Anne Hathaway's boyfriend is in a pickle again, after a D.C. court has ordered him to pay $250,000 to the Carmen Group, the public-relations group that sued him after, ironically, he hired them to help him get over the last lawsuit.
Charlize Theron has been wearing the wrong accessories lately, and yesterday she was sued for it. The Oscar-winning actress swung a deal with Swiss watch designer Raymond Weil, promising only to wear Weil's watches at public events from October 2005 to December 31, 2006, according to a complaint filed in New York County Court today. In exchange, it says, Theron was to receive a "very substantial sum." But then she appeared in an online ad for Dior, pimping perfume and wearing, the suit alleges, "faux canary diamond jewelry." And wearing Montblanc jewelery on a billboard at a luxury-watch trade show in Geneva. And wearing a Christian Dior watch at a film festival in Austin. And — perhaps worst — in a "The watches your favorite celebrities are wearing" feature in an issue of the Tourneau Times, with the caption "Charlize Theron wears Dior." Weil's complaint doesn't quite call Theron a monster, but it does charge she committed fraud. They want their money back. —Nick DivitoRead the complaint.
Plaintiff: Yeshiva Yagdil Torah, a New York Corp. doing business as Vaad Harabbonim Letikshoreth
Defendants: Sprint Solutions Inc.; Sprint P.C.S.; Sprint Nextel Corp.; Sprint Communications Co.
Accusation: In 2005, a group of rabbis formed a council to find a way Hasidic Jews could use cell phones without getting exposed to soul-corrupting text messages and spam. They enlisted the help of Sprint Nextel in developing something called a Kosher Phone: a so-called "plain vanilla" voice phone that would preclude the very possibility of going online, and the attendant temptations. Of course, it didn't work.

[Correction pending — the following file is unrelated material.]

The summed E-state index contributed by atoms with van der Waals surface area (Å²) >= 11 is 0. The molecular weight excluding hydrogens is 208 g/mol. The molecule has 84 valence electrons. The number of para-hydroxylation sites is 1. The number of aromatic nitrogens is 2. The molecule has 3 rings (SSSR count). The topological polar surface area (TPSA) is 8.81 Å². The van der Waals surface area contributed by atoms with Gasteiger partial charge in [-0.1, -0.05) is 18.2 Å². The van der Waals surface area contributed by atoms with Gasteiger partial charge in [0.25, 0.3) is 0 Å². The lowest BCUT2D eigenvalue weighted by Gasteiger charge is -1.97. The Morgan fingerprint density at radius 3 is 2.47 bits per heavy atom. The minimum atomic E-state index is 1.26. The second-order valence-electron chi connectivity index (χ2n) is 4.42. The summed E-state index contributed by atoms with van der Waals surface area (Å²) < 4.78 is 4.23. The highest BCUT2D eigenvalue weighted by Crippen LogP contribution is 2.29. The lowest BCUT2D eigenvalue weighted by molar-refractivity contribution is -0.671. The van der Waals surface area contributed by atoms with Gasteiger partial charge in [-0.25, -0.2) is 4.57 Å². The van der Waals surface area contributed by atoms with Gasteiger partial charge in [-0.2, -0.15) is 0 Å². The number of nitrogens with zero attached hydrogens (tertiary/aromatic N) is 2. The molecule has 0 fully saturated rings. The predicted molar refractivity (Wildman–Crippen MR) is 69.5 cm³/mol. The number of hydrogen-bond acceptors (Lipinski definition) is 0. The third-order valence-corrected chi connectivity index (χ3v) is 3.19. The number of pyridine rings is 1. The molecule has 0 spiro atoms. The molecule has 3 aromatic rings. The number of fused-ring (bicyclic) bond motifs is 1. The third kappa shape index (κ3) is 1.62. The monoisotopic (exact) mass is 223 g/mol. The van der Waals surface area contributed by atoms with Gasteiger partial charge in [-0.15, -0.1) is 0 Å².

Plaintiff: Amy Seiler
Defendants: Harry J. Mulry Jr.; Gregory G. Shaub, doing business under the firm name Mulry & Shaub L.L.P.
Accusation: A paralegal toils for a small law firm and gets bouts of "stomach distress, headaches and disagreeable fits of temper." Oh, and don't forget those "digestive upsets."
In a lawsuit filed last week in Brooklyn Federal Court, Amy Seiler says her bosses at Mulry & Shaub in Port Washington negligently dragged their feet in hiring a replacement for an outgoing receptionist. And so for the next two months, Seiler was forced to work two jobs for the price of one.
But instead of quitting, Seiler stuck around for a "nightmare" at work that boiled over into "heated exchanges and accusations concerning baseless allegations of errors." The bosses, Seiler claims, wanted to force her out instead of hiring more staff.
Plaintiffs: L.G., a minor, by and through his parents and next friends, Dror Gerges and Sivan Gerges
Defendants: Daniel J. Krimsky; Mogen Circumcision Instruments Ltd.
Accusation: An Oceanside, Long Island, rabbi is accused of lopping off the head of an 8-day-old's penis during a Bris on December 16, 2004.
According to the federal complaint filed last week in Central Islip, New York, not only was Daniel Krimsky unqualified to perform a Bris, but the circumcision tool he used called a "Mogen clamp" for the overly curious was faulty, and instructions failed to warn against the (seemingly obvious) risk of severing. What's worse, the rabbi then tried to hide his error, and the boy's injuries only came to light when a physician attending the Bris noticed something was wrong and spoke up.